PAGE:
They want public transportation on Shabbat and holidays, mixed beaches, civil marriage where same-sex marriages as husband and husband or wife and wife are officially recognized. They fear that Israel will prohibit abortion (statistics show a steady average of 17,000 abortions annually). They demand the freedom to bring up their children never knowing the verse of “Shema Yisrael” and never knowing what the Kotel is all about.

Jews like this have been with us since the day Moshe Rabbeinu descended from Mount Sinai carrying the Ten Commandments.

The last election proved that the religious and Masorti (traditional) segments of the population are increasing in strength and numbers and that this trend will continue to increase.

Jewish Slavery

The Creator chose to begin the halakhic code of the written Torah with matters pertaining to the master-slave relationship.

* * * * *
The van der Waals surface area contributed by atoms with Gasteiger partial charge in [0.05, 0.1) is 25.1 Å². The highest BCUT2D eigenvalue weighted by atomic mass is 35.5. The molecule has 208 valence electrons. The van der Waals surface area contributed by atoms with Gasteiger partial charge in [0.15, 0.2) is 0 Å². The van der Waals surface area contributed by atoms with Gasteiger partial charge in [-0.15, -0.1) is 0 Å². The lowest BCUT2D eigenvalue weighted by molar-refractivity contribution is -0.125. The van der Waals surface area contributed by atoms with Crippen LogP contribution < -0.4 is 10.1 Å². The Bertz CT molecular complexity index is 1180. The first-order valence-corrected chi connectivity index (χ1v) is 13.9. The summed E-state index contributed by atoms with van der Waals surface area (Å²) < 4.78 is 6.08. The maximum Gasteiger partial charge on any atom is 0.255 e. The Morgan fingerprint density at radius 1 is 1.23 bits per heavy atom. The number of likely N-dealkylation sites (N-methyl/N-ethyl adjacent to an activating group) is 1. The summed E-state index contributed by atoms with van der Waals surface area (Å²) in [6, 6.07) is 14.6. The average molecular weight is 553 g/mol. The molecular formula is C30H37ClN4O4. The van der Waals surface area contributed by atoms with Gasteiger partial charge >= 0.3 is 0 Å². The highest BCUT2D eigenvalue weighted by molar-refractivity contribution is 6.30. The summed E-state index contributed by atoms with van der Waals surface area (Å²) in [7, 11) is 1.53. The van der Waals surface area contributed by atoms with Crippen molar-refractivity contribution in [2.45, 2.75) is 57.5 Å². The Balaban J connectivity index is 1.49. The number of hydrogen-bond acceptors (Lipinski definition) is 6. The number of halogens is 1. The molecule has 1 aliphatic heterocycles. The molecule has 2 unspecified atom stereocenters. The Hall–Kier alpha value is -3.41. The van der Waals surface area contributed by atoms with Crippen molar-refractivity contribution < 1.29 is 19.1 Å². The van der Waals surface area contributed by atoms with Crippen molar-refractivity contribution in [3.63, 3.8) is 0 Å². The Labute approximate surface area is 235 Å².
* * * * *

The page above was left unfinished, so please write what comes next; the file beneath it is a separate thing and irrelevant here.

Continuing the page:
A word of clarification before proceeding. When we see or hear the word “eved” (slave), it automatically brings to mind a picture of a large ship filled with heavily armored and sadistic Roman soldiers whipping half-naked men holding oars and laboring under the beating sun to propel the ship forward.

The translation of the Hebrew “eved” as slave is in the absence of a more precise translation. A Jew who is sold into “slavery” by the bet din (rabbinic court), because of his inability to repay the principal of his theft, is more the master than the slave, as the Gemara (Kidushin 20a) states:

Whoever purchases a Jewish slave is as if he purchases a master for himself.

The slave receives the choice food and wine and the most comfortable bed to sleep on. If he is married and even with children, the master must support the wife and children without them being subject to him. When the Jewish slave is freed after six years of work, or at the Yoval (Jubilee year), or after financial payment, the master must present him with the financial ability to begin his life anew.